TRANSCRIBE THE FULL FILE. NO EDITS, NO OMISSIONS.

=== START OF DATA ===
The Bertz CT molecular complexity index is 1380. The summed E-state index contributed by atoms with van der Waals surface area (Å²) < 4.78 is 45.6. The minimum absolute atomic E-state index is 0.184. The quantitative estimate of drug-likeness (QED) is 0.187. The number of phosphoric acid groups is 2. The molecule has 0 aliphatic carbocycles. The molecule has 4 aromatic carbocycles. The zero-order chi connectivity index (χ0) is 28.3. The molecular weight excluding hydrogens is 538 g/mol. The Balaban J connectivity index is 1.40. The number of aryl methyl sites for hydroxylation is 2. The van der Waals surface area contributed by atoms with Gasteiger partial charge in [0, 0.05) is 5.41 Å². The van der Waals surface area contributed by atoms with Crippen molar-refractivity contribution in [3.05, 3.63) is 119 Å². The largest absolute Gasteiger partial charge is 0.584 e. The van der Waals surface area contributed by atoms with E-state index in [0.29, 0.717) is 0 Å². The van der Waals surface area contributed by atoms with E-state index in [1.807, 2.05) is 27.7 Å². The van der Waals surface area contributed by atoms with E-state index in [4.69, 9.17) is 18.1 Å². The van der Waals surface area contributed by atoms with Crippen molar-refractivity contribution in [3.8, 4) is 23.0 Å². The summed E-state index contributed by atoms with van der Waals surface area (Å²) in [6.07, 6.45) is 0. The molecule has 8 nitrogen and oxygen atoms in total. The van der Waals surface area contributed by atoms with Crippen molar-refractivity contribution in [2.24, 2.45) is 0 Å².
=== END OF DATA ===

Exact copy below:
The Bertz CT molecular complexity index is 1380. The summed E-state index contributed by atoms with van der Waals surface area (Å²) < 4.78 is 45.6. The minimum absolute atomic E-state index is 0.184. The quantitative estimate of drug-likeness (QED) is 0.187. The number of phosphoric acid groups is 2. The molecule has 0 aliphatic carbocycles. The molecule has 4 aromatic carbocycles. The zero-order chi connectivity index (χ0) is 28.3. The molecular weight excluding hydrogens is 538 g/mol. The Balaban J connectivity index is 1.40. The number of aryl methyl sites for hydroxylation is 2. The van der Waals surface area contributed by atoms with Gasteiger partial charge in [0, 0.05) is 5.41 Å². The van der Waals surface area contributed by atoms with Crippen molar-refractivity contribution in [3.05, 3.63) is 119 Å². The largest absolute Gasteiger partial charge is 0.584 e. The van der Waals surface area contributed by atoms with E-state index in [0.29, 0.717) is 0 Å². The van der Waals surface area contributed by atoms with E-state index in [1.807, 2.05) is 27.7 Å². The van der Waals surface area contributed by atoms with E-state index in [4.69, 9.17) is 18.1 Å². The van der Waals surface area contributed by atoms with Crippen molar-refractivity contribution in [3.8, 4) is 23.0 Å². The summed E-state index contributed by atoms with van der Waals surface area (Å²) in [6.07, 6.45) is 0. The molecule has 8 nitrogen and oxygen atoms in total. The van der Waals surface area contributed by atoms with Crippen molar-refractivity contribution in [2.24, 2.45) is 0 Å².